How Not to Hate Editing: A Guest Post by Abigayle Ellison

  Hello everyone! Since I was away this weekend and did not get around to making a post for the week I have conscripted the lovely Abigayle from The Left-handed Typist to write about her editing process. She is one of the rare few and precious souls who actually enjoys the horrific task of cleaning up your haphazardly thrown together manuscript, and she's about to tell you just why that is. Enjoy and keep an open mind, I know I certainly enjoyed reading it! Don't forget to check out her blog as well by following the link above!

  Now, without further ado, I shall turn it over to her...

  Editing. It's either your least favorite step of writing or how you like to spend your free time. I'm gonna make a crazy guess that most of you fall in the first category. I happen to fall in the second. What makes the difference? How can I love absorbing a story, eye peeled for errors, so much more than the average person? I know what you're thinking: it's just something I like. Very true. But I'm going to do my best to share the joy I find when editing with you so that maybe hopefully it won't seem like the same mundane task by the end of this post.

  When I edit for myself or other people, there are several things I require:
  • time ~ I'm not going to get anything done in 10 minutes. An hour chunk is much better.
  • space ~ I hate not having all my stuff I might need/want around me. I'll wander the house like a maniac and lose my train of thought if I don't have everything in my own space beforehand.
  • interest ~ I do have to be in the editing mode. Sometimes my mental energy and focus just isn't there. But if you have a really good story I am 34x more likely to edit more often. (But if I get waylayed, that doesn't mean I hate your story.)
  I cannot emphasize the importance of all these things. Editing is no easy task, even for me. Don't make it any harder on yourself than it has to be. :)

~When I edit for others~

  When I edit for others, it's just like reading a good book. Because every submission I have had so far, despite being in its first stages, has been excellent. The important thing about this is that no matter how much editing you may do, your voice will come through. You can't edit it out and others can't edit it in. It will shine through even in the preliminary stages laden with errors and holes. 

  The only difference between reading and editing is if something strikes me as not quite right or there is an error, I can nudge the author and recommend a change. This is the neatest thing ever. Because not only do I get to talk to the author of the book I'm reading, I get to put some of myself into their book as well! Have you ever thought about that? If you beta read for someone, your suggestions that they weigh become instilled in the very pages that will one day be published. The novel could not become what it does with the trusty pairs of eyes that give it a read.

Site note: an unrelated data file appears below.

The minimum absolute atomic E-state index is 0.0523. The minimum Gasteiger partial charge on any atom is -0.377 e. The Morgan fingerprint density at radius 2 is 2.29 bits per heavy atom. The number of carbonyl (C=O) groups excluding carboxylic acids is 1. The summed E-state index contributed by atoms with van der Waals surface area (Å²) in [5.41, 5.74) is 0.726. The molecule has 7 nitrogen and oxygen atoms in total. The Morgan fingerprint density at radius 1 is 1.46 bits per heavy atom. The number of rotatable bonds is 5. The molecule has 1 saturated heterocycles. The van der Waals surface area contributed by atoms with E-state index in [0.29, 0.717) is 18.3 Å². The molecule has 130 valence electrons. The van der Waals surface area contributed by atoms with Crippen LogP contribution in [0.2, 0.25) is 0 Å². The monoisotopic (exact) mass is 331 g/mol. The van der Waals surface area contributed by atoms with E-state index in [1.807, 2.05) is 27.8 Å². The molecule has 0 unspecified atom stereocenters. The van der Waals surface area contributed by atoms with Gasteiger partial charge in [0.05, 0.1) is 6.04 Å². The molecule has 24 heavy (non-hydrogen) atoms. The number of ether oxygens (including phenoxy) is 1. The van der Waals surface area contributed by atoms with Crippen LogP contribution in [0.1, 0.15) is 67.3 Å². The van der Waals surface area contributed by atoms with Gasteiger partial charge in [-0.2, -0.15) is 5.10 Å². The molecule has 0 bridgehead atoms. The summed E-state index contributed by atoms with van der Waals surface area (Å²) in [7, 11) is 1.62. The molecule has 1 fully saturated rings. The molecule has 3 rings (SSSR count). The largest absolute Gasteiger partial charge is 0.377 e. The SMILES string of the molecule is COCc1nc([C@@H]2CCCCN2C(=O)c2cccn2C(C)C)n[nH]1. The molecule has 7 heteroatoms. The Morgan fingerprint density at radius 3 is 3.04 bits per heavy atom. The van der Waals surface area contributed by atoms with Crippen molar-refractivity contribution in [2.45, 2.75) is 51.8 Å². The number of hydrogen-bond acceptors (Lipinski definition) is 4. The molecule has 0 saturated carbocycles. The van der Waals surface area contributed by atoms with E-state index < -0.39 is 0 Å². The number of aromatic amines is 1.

Another amazing thing about getting to read for others is you are saving them time while getting a good story! I mean, just think about it. There are some things you will not catch in your own writing. And there are errors that you could not possibly find all of even if you search your novel. With a handy editor/beta reader, you don't have to!

  Editing for others is a win-win and a huge blessing. (And, yes, even fun!) Don't ever underestimate the power of words and the thought that has been put into them.

~When I edit for myself~

  Switching to editing for myself, it's a pain. There's no way around it. But it's okay to dislike it. Do I enjoy spending hours losing sleep while trying to weed out my 50 adverbs a chapter? No. Do I appreciate a grand new plot idea at chapter 20? Definitely not. Again, I do not expect you to love doing this. No one does. I enjoy editing and I still hate it . . . if that makes any sense? I mean, no one likes to read one chapter looking for adverbs, dialogue tags, plot holes, inconsistencies, change of tense, blah blah blah. And then you start it all over again with the next chapter. Please tell me I'm not the only one.

  My main advice here is to keep a broad perspective. Don't think about the mess your WIP is at the moment. Think of everything you want it to be. Without the sweat and tears that you put into it, it would not be the same. The reader may not read the time you spent between the lines. And that's a good thing, because they are benefiting from the end product. Stop and think about all the books you have read that were completely effortless. Everything about them just flowed off the page. Do you really think that's what the first draft looked like? Even your most treasured authors worked

  Just to help relate this arduous task to life, think about all the things you don't enjoy doing that you do anyway. Maybe it's flossing or weeding the garden. Now think about why you do those things. Wasn't it worth it? Writing is work and editing is toil. But remember that work existed before the Fall. It wasn't part of the sin curse. There was going to be effort required for results in a cause and effect universe even in a perfect world. Keep in mind your goal: to bless others. Isn't that worth some effort, some toil? I certainly think so. In the end, dislike editing or not, how I can hate something so good?

  Excellent post, Abigayle! Thank you so much for sharing it with myself and the good souls who tarry upon my blog page. Please readers, don't forget to check out Abi's blog located right here and check out some of her other fabulous articles, she's got a lot of great stuff to share with us. :)

  If you've got a comment or question about editing, leave it here and I will let Abi answer your remarks as she sees fit, since it is her post after all. 

  Thank you for reading!


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